• Earning a living through another job renders the individual more independent from outside influence. This is akin to the argument that voters should prefer wealthy candidates because they don’t “owe anyone anything”. Despite its surface appeal, there is scant evidence to support this proposition. If talking about independent wealth, it may have more plausibility. But in the case of councilmembers receiving outside income, there is much more room for conflict of interest when attempting to serve the interests of both the public and the employer.
  • Dedicated individuals are capable of handling the demands of two or more jobs. This may be true for some, but not for others, and it is doubtful that a meaningful standard can be devised and enforced as to who is sufficiently dedicated or capable to be able to handle the demands successfully. Perhaps this could be left for the voters to decide on an individual case based on their level of satisfaction with a councilmember’s performance. We prefer the position that the potential problems with outside employment outweigh the benefits.
  • Abandoning one’s career to serve the public for a period of years is a huge sacrifice. In one sense this is true. However, the high demand by the private sector for people who have served in public office indicates that the knowledge and relationships developed in the course of being an elected official are considered very valuable. Public service is both a sacrifice and a great investment in one’s career, with the net benefit being on the side of the latter. It should also be said that public service is considered an honor worth some sacrifice.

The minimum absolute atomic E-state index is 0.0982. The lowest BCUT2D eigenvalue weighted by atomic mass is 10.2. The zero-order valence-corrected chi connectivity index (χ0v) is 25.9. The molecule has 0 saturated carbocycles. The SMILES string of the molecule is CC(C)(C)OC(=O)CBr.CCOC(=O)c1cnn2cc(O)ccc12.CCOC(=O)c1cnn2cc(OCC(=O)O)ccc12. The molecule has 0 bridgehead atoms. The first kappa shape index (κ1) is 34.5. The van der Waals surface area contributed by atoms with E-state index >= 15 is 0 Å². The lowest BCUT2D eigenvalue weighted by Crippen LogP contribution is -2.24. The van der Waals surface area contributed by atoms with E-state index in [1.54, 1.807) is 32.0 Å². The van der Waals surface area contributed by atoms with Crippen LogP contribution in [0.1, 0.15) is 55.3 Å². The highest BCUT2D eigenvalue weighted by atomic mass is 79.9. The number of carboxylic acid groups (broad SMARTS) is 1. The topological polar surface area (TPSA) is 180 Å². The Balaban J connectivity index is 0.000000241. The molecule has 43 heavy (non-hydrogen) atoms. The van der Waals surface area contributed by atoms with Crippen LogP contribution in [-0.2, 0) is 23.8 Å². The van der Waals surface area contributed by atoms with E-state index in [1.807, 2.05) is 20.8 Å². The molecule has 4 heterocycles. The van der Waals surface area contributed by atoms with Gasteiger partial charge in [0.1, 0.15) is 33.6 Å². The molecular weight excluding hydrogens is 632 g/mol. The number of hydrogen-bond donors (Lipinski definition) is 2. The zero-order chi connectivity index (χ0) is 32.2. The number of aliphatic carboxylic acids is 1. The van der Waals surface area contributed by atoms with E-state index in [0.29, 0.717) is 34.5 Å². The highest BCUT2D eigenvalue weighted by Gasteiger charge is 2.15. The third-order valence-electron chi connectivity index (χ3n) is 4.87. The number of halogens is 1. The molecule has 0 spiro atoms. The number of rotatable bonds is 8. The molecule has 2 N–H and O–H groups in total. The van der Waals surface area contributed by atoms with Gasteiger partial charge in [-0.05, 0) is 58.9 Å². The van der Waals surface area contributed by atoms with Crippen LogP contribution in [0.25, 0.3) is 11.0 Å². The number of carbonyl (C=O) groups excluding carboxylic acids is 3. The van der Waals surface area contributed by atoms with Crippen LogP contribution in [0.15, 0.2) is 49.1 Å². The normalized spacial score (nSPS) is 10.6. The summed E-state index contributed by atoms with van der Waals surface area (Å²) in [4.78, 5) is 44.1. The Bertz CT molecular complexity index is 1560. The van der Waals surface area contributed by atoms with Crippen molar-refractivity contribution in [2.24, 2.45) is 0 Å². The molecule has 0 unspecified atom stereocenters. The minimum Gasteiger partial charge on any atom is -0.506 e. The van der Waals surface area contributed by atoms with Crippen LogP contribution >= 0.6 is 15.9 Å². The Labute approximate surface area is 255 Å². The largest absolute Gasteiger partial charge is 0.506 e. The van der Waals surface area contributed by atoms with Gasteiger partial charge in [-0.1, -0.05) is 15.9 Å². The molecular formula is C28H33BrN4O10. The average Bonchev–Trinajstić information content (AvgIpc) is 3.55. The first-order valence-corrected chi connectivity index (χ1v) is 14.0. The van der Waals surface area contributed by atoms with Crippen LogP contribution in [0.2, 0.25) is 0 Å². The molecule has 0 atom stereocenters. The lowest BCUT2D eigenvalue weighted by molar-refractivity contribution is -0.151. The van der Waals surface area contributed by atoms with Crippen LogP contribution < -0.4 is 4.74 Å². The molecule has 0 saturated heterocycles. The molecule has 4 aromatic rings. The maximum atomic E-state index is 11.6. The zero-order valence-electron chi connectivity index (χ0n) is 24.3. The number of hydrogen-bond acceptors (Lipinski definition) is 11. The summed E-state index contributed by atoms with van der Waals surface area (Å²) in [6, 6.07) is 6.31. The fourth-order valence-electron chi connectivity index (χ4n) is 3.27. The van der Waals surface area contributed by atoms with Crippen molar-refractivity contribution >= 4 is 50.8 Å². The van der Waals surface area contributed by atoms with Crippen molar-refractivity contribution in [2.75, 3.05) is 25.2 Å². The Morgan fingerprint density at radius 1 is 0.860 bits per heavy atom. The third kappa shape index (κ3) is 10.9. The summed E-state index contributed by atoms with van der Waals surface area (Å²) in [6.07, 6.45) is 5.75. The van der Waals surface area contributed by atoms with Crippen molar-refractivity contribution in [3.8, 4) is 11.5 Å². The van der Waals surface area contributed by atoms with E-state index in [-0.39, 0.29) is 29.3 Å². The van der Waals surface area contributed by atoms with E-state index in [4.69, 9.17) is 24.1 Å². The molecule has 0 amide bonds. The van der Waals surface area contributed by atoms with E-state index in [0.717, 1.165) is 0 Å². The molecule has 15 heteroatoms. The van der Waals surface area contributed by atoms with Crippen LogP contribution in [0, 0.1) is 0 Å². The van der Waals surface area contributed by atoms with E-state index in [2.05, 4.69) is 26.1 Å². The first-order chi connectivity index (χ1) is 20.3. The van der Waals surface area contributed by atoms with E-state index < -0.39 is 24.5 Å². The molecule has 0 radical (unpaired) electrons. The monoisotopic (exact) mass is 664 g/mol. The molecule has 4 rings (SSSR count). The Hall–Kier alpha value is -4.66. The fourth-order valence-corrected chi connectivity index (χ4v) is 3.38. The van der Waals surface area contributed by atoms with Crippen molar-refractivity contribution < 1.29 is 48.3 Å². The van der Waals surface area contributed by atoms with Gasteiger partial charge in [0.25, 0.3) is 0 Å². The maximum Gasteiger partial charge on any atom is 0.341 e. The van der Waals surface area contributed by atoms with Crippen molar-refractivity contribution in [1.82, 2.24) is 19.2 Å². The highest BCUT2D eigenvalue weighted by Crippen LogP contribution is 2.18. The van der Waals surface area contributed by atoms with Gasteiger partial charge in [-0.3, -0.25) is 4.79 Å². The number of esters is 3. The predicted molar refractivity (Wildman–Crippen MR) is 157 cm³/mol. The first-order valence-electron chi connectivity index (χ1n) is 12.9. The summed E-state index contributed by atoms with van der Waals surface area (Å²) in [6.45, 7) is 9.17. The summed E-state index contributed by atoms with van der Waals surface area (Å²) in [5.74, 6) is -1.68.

• Conflicts of interest do not come only from outside employment. True, there are many sources of conflicts of interest. All of these conflicts should be disclosed and, when they exist, should require recusal. But career ambitions are a particularly important potential source of conflicts of interest. Just as federal officials place their investments in blind trusts to protect themselves from such conflicts, a temporary leave from one’s primary career while serving in public office serves to minimize such conflicts of interest, which can never be entirely eliminated.